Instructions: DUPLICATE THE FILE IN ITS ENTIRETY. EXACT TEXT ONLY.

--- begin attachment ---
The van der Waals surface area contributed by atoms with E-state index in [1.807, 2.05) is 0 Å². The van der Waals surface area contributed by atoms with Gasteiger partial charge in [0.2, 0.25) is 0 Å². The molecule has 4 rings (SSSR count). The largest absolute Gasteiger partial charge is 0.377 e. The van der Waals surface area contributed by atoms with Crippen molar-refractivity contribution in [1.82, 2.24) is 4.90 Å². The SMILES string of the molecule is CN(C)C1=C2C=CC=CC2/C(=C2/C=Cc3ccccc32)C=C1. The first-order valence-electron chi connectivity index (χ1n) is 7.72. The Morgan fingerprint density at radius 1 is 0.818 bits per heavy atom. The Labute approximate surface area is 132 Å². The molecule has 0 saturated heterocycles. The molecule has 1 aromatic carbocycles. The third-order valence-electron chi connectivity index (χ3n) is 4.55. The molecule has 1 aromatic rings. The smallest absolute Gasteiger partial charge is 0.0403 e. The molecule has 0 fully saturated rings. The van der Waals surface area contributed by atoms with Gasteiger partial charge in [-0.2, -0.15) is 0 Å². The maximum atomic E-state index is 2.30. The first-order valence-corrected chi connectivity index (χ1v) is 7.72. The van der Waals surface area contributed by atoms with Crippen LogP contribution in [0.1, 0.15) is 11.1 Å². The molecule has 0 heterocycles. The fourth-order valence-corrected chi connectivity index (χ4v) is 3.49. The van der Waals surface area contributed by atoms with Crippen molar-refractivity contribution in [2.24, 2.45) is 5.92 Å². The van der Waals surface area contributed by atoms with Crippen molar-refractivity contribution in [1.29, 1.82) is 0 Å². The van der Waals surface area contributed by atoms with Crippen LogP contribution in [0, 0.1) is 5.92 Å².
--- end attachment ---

The van der Waals surface area contributed by atoms with E-state index in [1.807, 2.05) is 0 Å². The van der Waals surface area contributed by atoms with Gasteiger partial charge in [0.2, 0.25) is 0 Å². The molecule has 4 rings (SSSR count). The largest absolute Gasteiger partial charge is 0.377 e. The van der Waals surface area contributed by atoms with Crippen molar-refractivity contribution in [1.82, 2.24) is 4.90 Å². The SMILES string of the molecule is CN(C)C1=C2C=CC=CC2/C(=C2/C=Cc3ccccc32)C=C1. The first-order valence-electron chi connectivity index (χ1n) is 7.72. The Morgan fingerprint density at radius 1 is 0.818 bits per heavy atom. The Labute approximate surface area is 132 Å². The molecule has 0 saturated heterocycles. The molecule has 1 aromatic carbocycles. The third-order valence-electron chi connectivity index (χ3n) is 4.55. The molecule has 1 aromatic rings. The smallest absolute Gasteiger partial charge is 0.0403 e. The molecule has 0 fully saturated rings. The van der Waals surface area contributed by atoms with Gasteiger partial charge in [-0.2, -0.15) is 0 Å². The maximum atomic E-state index is 2.30. The first-order valence-corrected chi connectivity index (χ1v) is 7.72. The van der Waals surface area contributed by atoms with Crippen LogP contribution in [0.1, 0.15) is 11.1 Å². The molecule has 0 heterocycles. The fourth-order valence-corrected chi connectivity index (χ4v) is 3.49. The van der Waals surface area contributed by atoms with Crippen molar-refractivity contribution in [2.24, 2.45) is 5.92 Å². The van der Waals surface area contributed by atoms with Crippen molar-refractivity contribution in [1.29, 1.82) is 0 Å². The van der Waals surface area contributed by atoms with Crippen LogP contribution in [0, 0.1) is 5.92 Å².